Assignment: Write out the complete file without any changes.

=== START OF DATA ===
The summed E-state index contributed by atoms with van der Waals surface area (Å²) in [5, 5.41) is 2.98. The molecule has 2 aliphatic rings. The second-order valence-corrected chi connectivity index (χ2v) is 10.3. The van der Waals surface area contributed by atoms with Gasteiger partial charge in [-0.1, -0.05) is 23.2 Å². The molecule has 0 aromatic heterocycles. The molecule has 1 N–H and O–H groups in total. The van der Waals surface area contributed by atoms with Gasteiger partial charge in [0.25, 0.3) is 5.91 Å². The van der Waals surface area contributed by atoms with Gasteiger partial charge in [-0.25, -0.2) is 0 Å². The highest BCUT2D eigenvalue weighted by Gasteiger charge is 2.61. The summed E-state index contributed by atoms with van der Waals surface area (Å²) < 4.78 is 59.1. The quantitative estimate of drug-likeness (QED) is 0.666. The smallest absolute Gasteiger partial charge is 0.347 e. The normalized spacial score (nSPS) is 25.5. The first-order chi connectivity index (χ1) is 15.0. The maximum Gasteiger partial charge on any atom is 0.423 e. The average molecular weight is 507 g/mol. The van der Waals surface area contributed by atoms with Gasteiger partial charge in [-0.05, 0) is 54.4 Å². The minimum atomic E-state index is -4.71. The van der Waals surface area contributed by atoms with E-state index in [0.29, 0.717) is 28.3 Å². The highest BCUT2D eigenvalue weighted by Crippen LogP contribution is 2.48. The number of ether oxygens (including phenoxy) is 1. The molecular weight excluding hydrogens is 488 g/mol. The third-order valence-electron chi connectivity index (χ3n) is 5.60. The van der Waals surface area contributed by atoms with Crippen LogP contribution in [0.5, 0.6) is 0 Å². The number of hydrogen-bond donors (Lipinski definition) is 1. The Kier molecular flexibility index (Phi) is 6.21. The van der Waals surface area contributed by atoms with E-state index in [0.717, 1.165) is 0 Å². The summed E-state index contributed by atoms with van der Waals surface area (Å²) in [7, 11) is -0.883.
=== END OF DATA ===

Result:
The summed E-state index contributed by atoms with van der Waals surface area (Å²) in [5, 5.41) is 2.98. The molecule has 2 aliphatic rings. The second-order valence-corrected chi connectivity index (χ2v) is 10.3. The van der Waals surface area contributed by atoms with Gasteiger partial charge in [-0.1, -0.05) is 23.2 Å². The molecule has 0 aromatic heterocycles. The molecule has 1 N–H and O–H groups in total. The van der Waals surface area contributed by atoms with Gasteiger partial charge in [0.25, 0.3) is 5.91 Å². The van der Waals surface area contributed by atoms with Gasteiger partial charge in [-0.25, -0.2) is 0 Å². The highest BCUT2D eigenvalue weighted by Gasteiger charge is 2.61. The summed E-state index contributed by atoms with van der Waals surface area (Å²) < 4.78 is 59.1. The quantitative estimate of drug-likeness (QED) is 0.666. The smallest absolute Gasteiger partial charge is 0.347 e. The normalized spacial score (nSPS) is 25.5. The first-order chi connectivity index (χ1) is 15.0. The maximum Gasteiger partial charge on any atom is 0.423 e. The average molecular weight is 507 g/mol. The van der Waals surface area contributed by atoms with Gasteiger partial charge in [-0.05, 0) is 54.4 Å². The minimum atomic E-state index is -4.71. The van der Waals surface area contributed by atoms with E-state index in [0.29, 0.717) is 28.3 Å². The highest BCUT2D eigenvalue weighted by Crippen LogP contribution is 2.48. The number of ether oxygens (including phenoxy) is 1. The molecular weight excluding hydrogens is 488 g/mol. The third-order valence-electron chi connectivity index (χ3n) is 5.60. The van der Waals surface area contributed by atoms with Crippen LogP contribution in [0.5, 0.6) is 0 Å². The number of hydrogen-bond donors (Lipinski definition) is 1. The Kier molecular flexibility index (Phi) is 6.21. The van der Waals surface area contributed by atoms with E-state index in [0.717, 1.165) is 0 Å². The summed E-state index contributed by atoms with van der Waals surface area (Å²) in [7, 11) is -0.883.